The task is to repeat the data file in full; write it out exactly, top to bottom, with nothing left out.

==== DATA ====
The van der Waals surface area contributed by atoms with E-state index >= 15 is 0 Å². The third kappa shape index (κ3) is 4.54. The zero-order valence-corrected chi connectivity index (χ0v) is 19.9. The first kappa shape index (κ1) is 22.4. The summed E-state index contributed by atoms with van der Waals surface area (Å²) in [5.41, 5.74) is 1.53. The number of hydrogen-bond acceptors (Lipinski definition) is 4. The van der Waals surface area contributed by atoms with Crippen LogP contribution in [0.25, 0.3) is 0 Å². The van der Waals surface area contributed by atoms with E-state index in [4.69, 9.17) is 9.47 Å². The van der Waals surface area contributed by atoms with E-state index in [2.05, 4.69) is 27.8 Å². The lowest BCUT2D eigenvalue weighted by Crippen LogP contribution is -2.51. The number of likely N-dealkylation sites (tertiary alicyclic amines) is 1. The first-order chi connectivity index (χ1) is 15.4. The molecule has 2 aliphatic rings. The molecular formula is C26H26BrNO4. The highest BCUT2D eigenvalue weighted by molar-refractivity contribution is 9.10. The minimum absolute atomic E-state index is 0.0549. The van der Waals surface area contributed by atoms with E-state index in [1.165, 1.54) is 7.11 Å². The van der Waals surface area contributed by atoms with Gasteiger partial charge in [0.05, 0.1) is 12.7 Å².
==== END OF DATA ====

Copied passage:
The van der Waals surface area contributed by atoms with E-state index >= 15 is 0 Å². The third kappa shape index (κ3) is 4.54. The zero-order valence-corrected chi connectivity index (χ0v) is 19.9. The first kappa shape index (κ1) is 22.4. The summed E-state index contributed by atoms with van der Waals surface area (Å²) in [5.41, 5.74) is 1.53. The number of hydrogen-bond acceptors (Lipinski definition) is 4. The van der Waals surface area contributed by atoms with Crippen LogP contribution in [0.25, 0.3) is 0 Å². The van der Waals surface area contributed by atoms with E-state index in [4.69, 9.17) is 9.47 Å². The van der Waals surface area contributed by atoms with E-state index in [2.05, 4.69) is 27.8 Å². The lowest BCUT2D eigenvalue weighted by Crippen LogP contribution is -2.51. The number of likely N-dealkylation sites (tertiary alicyclic amines) is 1. The first-order chi connectivity index (χ1) is 15.4. The molecule has 2 aliphatic rings. The molecular formula is C26H26BrNO4. The highest BCUT2D eigenvalue weighted by molar-refractivity contribution is 9.10. The minimum absolute atomic E-state index is 0.0549. The van der Waals surface area contributed by atoms with E-state index in [1.165, 1.54) is 7.11 Å². The van der Waals surface area contributed by atoms with Gasteiger partial charge in [0.05, 0.1) is 12.7 Å².